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Chartreuse Chic
for eco friendly fashionistas

In defense of, well, THIS



The disclaimer: I've read the Times every day since high school. See? I still call it "the Times" not "The New York Times" and I probably always will. So I love the Times. It's like an old friend. That's probably why I'm so bugged by Sunday's article.

The article: Buying Into the Green Movement

The discussion (Apartment Therapy): Is Green Consumerism Diabolically Stupid?. (I'm a little disappointed in you, AT, for being kind of thumbs up on this article. Back when I lived in NY, you were one of my ideals of light green -- beautifully living with a small footprint without yelling too hard about it.)

The discussion (Treehugger): Buying into the Green Movement. Best quote: "If you want a movement you need a membership and you don't build that by mocking their first steps."

The rant: Are you ready?

First of all, it's a stunningly oblivious article. Yes, buying green is suddenly trendy. And a lot of people are making a lot of money with greenwashing. But the idea that eco friendly shoppers think they're saving the world by spending money? Ridiculous. I dare you to find a quote from someone who actually subscribes to this strange belief you've centered your article around, Alex Williams.

Bashing eco consumerism is like promoting abstinence in schools (and we know how well that's going.) It's unreasonable to expect normal people to buy nothing. So if you slip up and shop, isn't it better to do so responsibly? That's what eco friendly shopping is all about -- not wiping the slate clean or turning back the temperature, but making good choices when you're making purchases.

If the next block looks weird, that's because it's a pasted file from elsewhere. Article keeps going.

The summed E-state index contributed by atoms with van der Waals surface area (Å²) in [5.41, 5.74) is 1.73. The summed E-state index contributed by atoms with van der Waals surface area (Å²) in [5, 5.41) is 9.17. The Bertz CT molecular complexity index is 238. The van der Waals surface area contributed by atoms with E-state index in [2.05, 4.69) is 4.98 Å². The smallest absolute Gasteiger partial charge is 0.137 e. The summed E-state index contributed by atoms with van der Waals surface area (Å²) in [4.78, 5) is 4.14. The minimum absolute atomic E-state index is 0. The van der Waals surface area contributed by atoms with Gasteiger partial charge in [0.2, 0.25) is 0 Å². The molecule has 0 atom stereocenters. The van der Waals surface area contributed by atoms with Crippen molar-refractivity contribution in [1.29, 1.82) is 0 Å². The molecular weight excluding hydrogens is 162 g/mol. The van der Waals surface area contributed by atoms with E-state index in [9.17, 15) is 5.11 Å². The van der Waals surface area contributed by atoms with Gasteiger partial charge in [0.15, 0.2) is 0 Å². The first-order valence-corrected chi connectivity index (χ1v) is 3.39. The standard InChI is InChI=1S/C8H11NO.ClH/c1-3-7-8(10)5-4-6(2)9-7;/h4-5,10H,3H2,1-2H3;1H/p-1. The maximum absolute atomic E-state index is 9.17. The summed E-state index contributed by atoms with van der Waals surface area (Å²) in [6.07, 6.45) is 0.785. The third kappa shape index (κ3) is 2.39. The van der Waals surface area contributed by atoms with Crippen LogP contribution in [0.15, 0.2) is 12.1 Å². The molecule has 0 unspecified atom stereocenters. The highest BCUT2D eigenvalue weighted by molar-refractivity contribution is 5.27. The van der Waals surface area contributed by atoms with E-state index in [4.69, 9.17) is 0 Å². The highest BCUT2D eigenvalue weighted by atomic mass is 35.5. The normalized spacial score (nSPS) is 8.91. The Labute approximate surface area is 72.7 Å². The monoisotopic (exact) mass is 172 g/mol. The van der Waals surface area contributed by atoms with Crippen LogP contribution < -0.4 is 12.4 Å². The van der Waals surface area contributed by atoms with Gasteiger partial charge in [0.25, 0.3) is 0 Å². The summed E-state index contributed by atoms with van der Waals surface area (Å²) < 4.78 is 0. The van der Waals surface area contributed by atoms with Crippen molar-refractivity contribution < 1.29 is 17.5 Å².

Being green isn't a religion, people. It doesn't matter what your reasons are for reducing your impact, as long as you do so. And that's what this blog is all about. Helping to make it easy for people to find clothing that fits into their lifestyle and is better for the world around us. It's one small step, and honestly, it's one of the few feasible steps for some of us. But I'm not going to be embarrassed out of taking it by any old guard environmentalists or oblivious NYT journalists.

Whew. Ok, off the soap box. Stay tuned for a little more light green shopping this afternoon -- yet another "why buy Anthropologie when you can buy _______."

1 comment:

Matt said...

Alex Williams is definitely right, but it's unclear whether or not he's ever been to America before. Changing societal consumerism is tantamount to dismantling capitalism, which (I'm going out on a limb here) I'm going to say is unlikely at best.

Green and light green consumerism at least accomplishes three things toward Mr. Williams' goal of reducing overall consumerist behavior. First, it may actually limit consumerism because it is so prohibitively expensive. Second, it does actually HELP the Earth in the end. Biodegradable is preferable to non-biodegradable, at least until we start chucking our waste into the sun. Lastly, and maybe most importantly, it starts a conversation about our impact on this Earth. We cannot sustain ourselves anymore, I don't think it's such a bad thing to bring that to the forefront in the only language Americans understand - Marketing.

So I say shop away! And while you're at it, I'm a size 32 waste and wear a small sized tee shirt!



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Chartreuse Girl

learned to love fashion in NY and sustainability in Berkeley; now I'm busy in Boston trying to find easy ways to keep up the green without giving up the chic.

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